Welcoming the Stranger: Is a Future in Israel a Sure Thing?
It is not my place to tell Usumain Baraka’s story. It is not my place to recount how the Janjaweed attacked his village in Darfur when he was a child. How they killed his father and his older brother, and how Usumain fled while his home burned, not knowing whether he’d be reunited with the rest of his family or if they even were alive.
I tell his story only so you will know that when Usumain arrived in Israel after four years of searching for a safe place to call home, he was desperately in need of a country that would open its arms to him. After learning about the Holocaust from a television show he watched while seeking shelter in Egypt, he was certain that the Jewish people would take him in. He was certain that Israel would grant him the refugee status that would protect him from deportation to yet another dangerous place.
I listened to Usumain tell his story in a small classroom in the Central Bus Station in Tel Aviv. It wasn’t the first time I’d sat in that bus station listening, crying, as asylum seekers told me how they believed Israel would keep them safe from tragedy and trauma. Israel has not yet lived up to these expectations. Like the others I’d met, Usumain told us that he is one of the lucky ones. He is not officially a refugee due to Israeli governmental policies to keep those who have fled from Darfur and Eritrea in limbo so as not to have to absorb them, but he has been granted the opportunity to learn in an Israeli university thanks to a philanthropist willing to invest in his future. Usumain is studying government to one day become a policy maker – a change maker – who ensures that those in need are cared for.
Still, Usumain’s future in Israel is uncertain. The Israeli government’s recent decision to deport tens of thousands of asylum seekers caused an outcry among both asylum seekers and their allies. When the ARZA leadership mission met with Usumain and the Hotline for Refugees and Migrants in May, things were at a standstill. No one was quite sure what Israel ultimately would decide to do with the thousands who had sought refuge at her doorstep.
My heart shattered for Usumain that day, knowing that the bright future he and so many others like him were building in Israel could be ripped away. As Jews and liberal Zionists, we have a responsibility to prevent that from happening. The Torah tells us again and again that we must not wrong the stranger amongst us for we were once strangers in Egypt. The truth is, Usumain and the other asylum seekers in Israel are no longer strangers. Like us, they know what it is to dream of the Promised Land. Like us, they know what it is to take that first step into the Land of Milk and Honey where every speck of dust feels holy. Like us, they know what it is to wander through the deserts of hardship and of oppression and of violence and of pain to reach freedom in Eretz Yisrael.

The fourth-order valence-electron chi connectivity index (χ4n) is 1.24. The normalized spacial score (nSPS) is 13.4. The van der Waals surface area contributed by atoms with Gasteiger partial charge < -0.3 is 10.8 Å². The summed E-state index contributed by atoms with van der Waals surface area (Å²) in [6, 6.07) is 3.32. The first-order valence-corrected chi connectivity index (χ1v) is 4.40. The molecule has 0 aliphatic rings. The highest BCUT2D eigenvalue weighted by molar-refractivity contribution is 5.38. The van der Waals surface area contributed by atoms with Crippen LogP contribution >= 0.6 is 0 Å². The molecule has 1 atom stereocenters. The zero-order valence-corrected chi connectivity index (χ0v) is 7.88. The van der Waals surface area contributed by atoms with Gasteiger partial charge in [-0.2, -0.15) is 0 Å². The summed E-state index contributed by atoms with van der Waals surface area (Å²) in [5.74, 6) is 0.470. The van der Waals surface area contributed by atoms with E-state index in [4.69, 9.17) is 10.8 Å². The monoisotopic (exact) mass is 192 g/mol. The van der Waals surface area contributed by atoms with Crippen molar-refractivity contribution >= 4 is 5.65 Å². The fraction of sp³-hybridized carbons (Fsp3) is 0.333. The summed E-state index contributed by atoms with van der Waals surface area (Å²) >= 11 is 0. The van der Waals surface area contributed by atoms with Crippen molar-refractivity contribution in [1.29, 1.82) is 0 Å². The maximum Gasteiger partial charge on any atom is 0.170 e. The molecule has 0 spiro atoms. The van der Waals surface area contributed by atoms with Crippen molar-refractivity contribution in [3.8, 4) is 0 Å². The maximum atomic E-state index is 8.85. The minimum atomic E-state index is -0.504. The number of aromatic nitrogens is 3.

During Usumain’s talk, I felt heavy weights on each of my shoulders. On one, the honor of holding and sharing his story so that others might learn that asylum seekers and refugees are brilliant and dynamic people whom we should honor and cherish every day. On the other, the responsibility to support organizations worldwide that are making sure that asylum seekers and refugees are treated fairly and humanely as they cross borders seeking safety and freedom. Perhaps the heaviest part of the burden is knowing that Israel, a country I love so dearly and so deeply, has so much work left to do in this arena.
When I was selected as an emerging leader to participant in the ARZA leadership mission, I knew I would be challenged and provoked by the things that I learned on the trip. Yet by the end of Usumain’s talk, I was not overwhelmed by the challenges. Instead, I felt an immense sense of gratitude that ARZA, ARZENU, WZO, and KKL gave me, a young rabbinical education student, the opportunity to hear his story. Usumain gives me hope that the day will come when lawmakers and change makers in Israel and across the world will ensure that the stranger is welcome in our midst, that our place is their place, and that those who were seen as “other” truly become a part of us.